Social Psychology

Good, giving, and game: Research confirms that Dan Savage’s sex advice works

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The so-called “GGG approach” to relationships now has scientific research to back it up.

People who are highly motivated to meet their partner’s sexual needs end up with partners who feel more satisfied and committed to their relationship, according to research published October 10 in the journal Social Psychological and Personality Science.

The popular sex advice columnist Dan Savage coined the phrase “good, giving, and game” — or GGG — to describe the attitude that sexual partners should have towards one another in a healthy relationship. As Savage has explained: “Think good in bed, giving based on a partner’s sexual interests, and game for anything — within reason.”

Researchers Amy Muise and Emily A. Impett of the University of Toronto Mississauga conducted two studies of married and cohabitating couples to investigate the merits of the “GGG approach.”

“Savage suggests that it is important to consider and place a premium on meeting a partner’s sexual needs in a relationship,” they wrote in the study. “Since most partnered sexual behavior occurs in established intimate relationships, romantic partners play a key role in promoting each other’s sexual fulfillment. Thus, it seems likely that people should feel especially satisfied with and committed to their relationships if they have a partner who is highly motivated to meet their sexual needs.”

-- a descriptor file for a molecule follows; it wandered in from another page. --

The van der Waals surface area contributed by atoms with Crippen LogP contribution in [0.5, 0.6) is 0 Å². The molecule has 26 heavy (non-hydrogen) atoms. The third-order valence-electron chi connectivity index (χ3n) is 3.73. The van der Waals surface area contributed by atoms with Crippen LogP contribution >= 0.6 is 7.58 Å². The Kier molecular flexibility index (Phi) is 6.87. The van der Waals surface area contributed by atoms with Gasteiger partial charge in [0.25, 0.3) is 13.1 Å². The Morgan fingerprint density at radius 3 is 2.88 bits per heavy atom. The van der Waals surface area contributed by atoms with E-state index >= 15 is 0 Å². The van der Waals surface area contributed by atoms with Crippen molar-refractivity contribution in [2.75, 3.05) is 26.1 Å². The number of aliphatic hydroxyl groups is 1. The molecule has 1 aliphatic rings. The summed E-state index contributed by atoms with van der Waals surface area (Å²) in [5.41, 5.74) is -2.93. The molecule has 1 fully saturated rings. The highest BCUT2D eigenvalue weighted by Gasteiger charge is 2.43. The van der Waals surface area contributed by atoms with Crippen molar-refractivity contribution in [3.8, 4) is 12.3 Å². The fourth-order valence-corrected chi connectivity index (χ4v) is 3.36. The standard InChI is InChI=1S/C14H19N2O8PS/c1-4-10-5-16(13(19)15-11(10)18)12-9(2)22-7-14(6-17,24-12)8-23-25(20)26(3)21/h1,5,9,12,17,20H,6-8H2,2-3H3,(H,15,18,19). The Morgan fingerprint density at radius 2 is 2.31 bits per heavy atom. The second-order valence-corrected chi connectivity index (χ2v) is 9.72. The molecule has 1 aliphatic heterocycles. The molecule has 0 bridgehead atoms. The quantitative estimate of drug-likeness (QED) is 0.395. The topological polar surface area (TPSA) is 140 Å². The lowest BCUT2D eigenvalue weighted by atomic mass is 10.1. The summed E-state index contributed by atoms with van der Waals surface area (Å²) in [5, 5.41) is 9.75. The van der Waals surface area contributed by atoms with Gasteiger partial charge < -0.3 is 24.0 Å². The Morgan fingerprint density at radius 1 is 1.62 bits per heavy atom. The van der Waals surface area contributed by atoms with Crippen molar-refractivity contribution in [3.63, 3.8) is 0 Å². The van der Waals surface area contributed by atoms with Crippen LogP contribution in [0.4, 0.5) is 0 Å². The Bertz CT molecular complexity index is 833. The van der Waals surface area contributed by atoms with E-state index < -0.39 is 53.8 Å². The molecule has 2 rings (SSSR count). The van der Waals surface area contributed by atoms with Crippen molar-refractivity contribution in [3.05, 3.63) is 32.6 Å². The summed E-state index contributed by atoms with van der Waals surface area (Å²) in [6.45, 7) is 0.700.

The researchers recruited 118 cohabiting heterosexual couples from the United States, who completed a 30-minute online survey at the beginning of the study and another online survey three weeks later. This short-term longitudinal study found that people who were more motivated to meet their partner’s sexual needs at the beginning of the study had partners who were more satisfied and committed to the relationship at the end of the study.

But the findings became murky when other relationship factors were considered.

“The effects did not remain [statistically] significant above and beyond the effects of a person’s own relationship quality,” Muise and Impett noted.

Their second study, however, ended up with more robust findings.

The researchers recruited 44 couples from the Toronto area and had each partner complete a 10-minute survey each night for 21 consecutive days. This second study confirmed the findings from the first study. More importantly, the findings remained statistically significant when the partner’s self-reported relationship quality was thrown into the mix.

“In ongoing relationships, romantic partners play a key role in fulfilling each other’s sexual desires,” Muise and Impett wrote. “Taken together, the findings from these two studies suggest that people who are both giving and game in the bedroom tend to have romantic partners who recognize these efforts, feel satisfied, and are committed to making their relationships last.”